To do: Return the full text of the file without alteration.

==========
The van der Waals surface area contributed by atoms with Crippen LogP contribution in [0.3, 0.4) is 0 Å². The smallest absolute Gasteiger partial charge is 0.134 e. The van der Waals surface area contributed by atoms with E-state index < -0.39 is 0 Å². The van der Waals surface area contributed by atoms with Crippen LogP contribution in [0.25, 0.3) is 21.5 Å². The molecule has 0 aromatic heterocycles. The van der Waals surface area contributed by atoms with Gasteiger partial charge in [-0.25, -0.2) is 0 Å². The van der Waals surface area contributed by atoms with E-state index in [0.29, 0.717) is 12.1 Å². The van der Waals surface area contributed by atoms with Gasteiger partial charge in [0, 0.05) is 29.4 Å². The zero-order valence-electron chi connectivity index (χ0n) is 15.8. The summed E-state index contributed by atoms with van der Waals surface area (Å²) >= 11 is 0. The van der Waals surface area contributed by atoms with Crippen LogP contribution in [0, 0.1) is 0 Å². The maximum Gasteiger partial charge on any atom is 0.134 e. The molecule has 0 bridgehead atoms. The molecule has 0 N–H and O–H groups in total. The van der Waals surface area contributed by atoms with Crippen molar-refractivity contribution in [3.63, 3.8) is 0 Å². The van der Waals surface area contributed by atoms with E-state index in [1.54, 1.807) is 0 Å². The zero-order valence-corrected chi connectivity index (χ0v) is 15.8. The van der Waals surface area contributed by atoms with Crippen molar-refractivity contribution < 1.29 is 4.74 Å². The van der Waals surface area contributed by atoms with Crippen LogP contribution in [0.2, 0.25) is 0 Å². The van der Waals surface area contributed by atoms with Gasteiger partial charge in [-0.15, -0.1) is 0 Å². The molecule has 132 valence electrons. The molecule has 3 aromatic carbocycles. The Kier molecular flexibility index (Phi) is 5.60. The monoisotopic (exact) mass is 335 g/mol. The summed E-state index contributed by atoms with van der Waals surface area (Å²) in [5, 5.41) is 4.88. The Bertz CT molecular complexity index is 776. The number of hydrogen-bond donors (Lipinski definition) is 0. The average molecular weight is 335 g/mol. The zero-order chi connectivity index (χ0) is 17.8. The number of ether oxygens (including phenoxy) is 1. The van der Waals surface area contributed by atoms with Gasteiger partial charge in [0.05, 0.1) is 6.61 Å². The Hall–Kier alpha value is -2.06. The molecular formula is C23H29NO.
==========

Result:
The van der Waals surface area contributed by atoms with Crippen LogP contribution in [0.3, 0.4) is 0 Å². The smallest absolute Gasteiger partial charge is 0.134 e. The van der Waals surface area contributed by atoms with E-state index < -0.39 is 0 Å². The van der Waals surface area contributed by atoms with Crippen LogP contribution in [0.25, 0.3) is 21.5 Å². The molecule has 0 aromatic heterocycles. The van der Waals surface area contributed by atoms with Gasteiger partial charge in [-0.25, -0.2) is 0 Å². The van der Waals surface area contributed by atoms with E-state index in [0.29, 0.717) is 12.1 Å². The van der Waals surface area contributed by atoms with Gasteiger partial charge in [0, 0.05) is 29.4 Å². The zero-order valence-electron chi connectivity index (χ0n) is 15.8. The summed E-state index contributed by atoms with van der Waals surface area (Å²) >= 11 is 0. The van der Waals surface area contributed by atoms with Crippen LogP contribution in [0, 0.1) is 0 Å². The maximum Gasteiger partial charge on any atom is 0.134 e. The molecule has 0 bridgehead atoms. The molecule has 0 N–H and O–H groups in total. The van der Waals surface area contributed by atoms with Crippen molar-refractivity contribution in [3.63, 3.8) is 0 Å². The van der Waals surface area contributed by atoms with E-state index in [1.54, 1.807) is 0 Å². The zero-order valence-corrected chi connectivity index (χ0v) is 15.8. The van der Waals surface area contributed by atoms with Crippen molar-refractivity contribution < 1.29 is 4.74 Å². The van der Waals surface area contributed by atoms with Crippen LogP contribution in [0.2, 0.25) is 0 Å². The van der Waals surface area contributed by atoms with Gasteiger partial charge in [-0.15, -0.1) is 0 Å². The molecule has 132 valence electrons. The molecule has 3 aromatic carbocycles. The Kier molecular flexibility index (Phi) is 5.60. The monoisotopic (exact) mass is 335 g/mol. The summed E-state index contributed by atoms with van der Waals surface area (Å²) in [5, 5.41) is 4.88. The Bertz CT molecular complexity index is 776. The number of hydrogen-bond donors (Lipinski definition) is 0. The average molecular weight is 335 g/mol. The zero-order chi connectivity index (χ0) is 17.8. The number of ether oxygens (including phenoxy) is 1. The van der Waals surface area contributed by atoms with Gasteiger partial charge in [0.05, 0.1) is 6.61 Å². The Hall–Kier alpha value is -2.06. The molecular formula is C23H29NO.